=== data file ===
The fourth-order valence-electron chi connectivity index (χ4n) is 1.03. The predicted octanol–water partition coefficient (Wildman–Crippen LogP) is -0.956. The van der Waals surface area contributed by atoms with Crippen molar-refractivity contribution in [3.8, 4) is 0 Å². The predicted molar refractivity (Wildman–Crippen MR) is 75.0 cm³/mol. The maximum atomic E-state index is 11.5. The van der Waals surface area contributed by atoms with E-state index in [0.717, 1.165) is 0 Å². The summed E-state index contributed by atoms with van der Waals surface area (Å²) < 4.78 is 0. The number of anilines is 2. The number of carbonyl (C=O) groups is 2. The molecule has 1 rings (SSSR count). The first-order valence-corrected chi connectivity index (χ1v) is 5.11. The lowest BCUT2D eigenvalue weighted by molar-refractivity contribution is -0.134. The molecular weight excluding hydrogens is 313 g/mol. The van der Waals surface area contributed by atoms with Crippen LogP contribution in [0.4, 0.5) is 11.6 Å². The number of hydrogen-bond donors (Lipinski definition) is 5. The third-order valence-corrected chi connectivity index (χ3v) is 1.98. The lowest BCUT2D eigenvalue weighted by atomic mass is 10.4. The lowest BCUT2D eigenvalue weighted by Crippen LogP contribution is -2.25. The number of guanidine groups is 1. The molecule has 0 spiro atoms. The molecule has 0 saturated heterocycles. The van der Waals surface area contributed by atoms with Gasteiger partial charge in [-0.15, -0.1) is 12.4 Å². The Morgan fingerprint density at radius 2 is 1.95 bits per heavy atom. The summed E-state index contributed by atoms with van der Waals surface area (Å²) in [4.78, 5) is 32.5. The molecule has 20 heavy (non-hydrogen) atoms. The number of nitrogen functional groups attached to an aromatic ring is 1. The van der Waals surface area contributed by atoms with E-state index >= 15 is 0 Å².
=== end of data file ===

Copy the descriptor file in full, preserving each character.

The fourth-order valence-electron chi connectivity index (χ4n) is 1.03. The predicted octanol–water partition coefficient (Wildman–Crippen LogP) is -0.956. The van der Waals surface area contributed by atoms with Crippen molar-refractivity contribution in [3.8, 4) is 0 Å². The predicted molar refractivity (Wildman–Crippen MR) is 75.0 cm³/mol. The maximum atomic E-state index is 11.5. The van der Waals surface area contributed by atoms with E-state index in [0.717, 1.165) is 0 Å². The summed E-state index contributed by atoms with van der Waals surface area (Å²) < 4.78 is 0. The number of anilines is 2. The number of carbonyl (C=O) groups is 2. The molecule has 1 rings (SSSR count). The first-order valence-corrected chi connectivity index (χ1v) is 5.11. The lowest BCUT2D eigenvalue weighted by molar-refractivity contribution is -0.134. The molecular weight excluding hydrogens is 313 g/mol. The van der Waals surface area contributed by atoms with Crippen LogP contribution in [0.4, 0.5) is 11.6 Å². The number of hydrogen-bond donors (Lipinski definition) is 5. The third-order valence-corrected chi connectivity index (χ3v) is 1.98. The lowest BCUT2D eigenvalue weighted by atomic mass is 10.4. The lowest BCUT2D eigenvalue weighted by Crippen LogP contribution is -2.25. The number of guanidine groups is 1. The molecule has 0 spiro atoms. The molecule has 0 saturated heterocycles. The van der Waals surface area contributed by atoms with Gasteiger partial charge in [-0.15, -0.1) is 12.4 Å². The Morgan fingerprint density at radius 2 is 1.95 bits per heavy atom. The summed E-state index contributed by atoms with van der Waals surface area (Å²) in [4.78, 5) is 32.5. The molecule has 20 heavy (non-hydrogen) atoms. The number of nitrogen functional groups attached to an aromatic ring is 1. The van der Waals surface area contributed by atoms with E-state index >= 15 is 0 Å².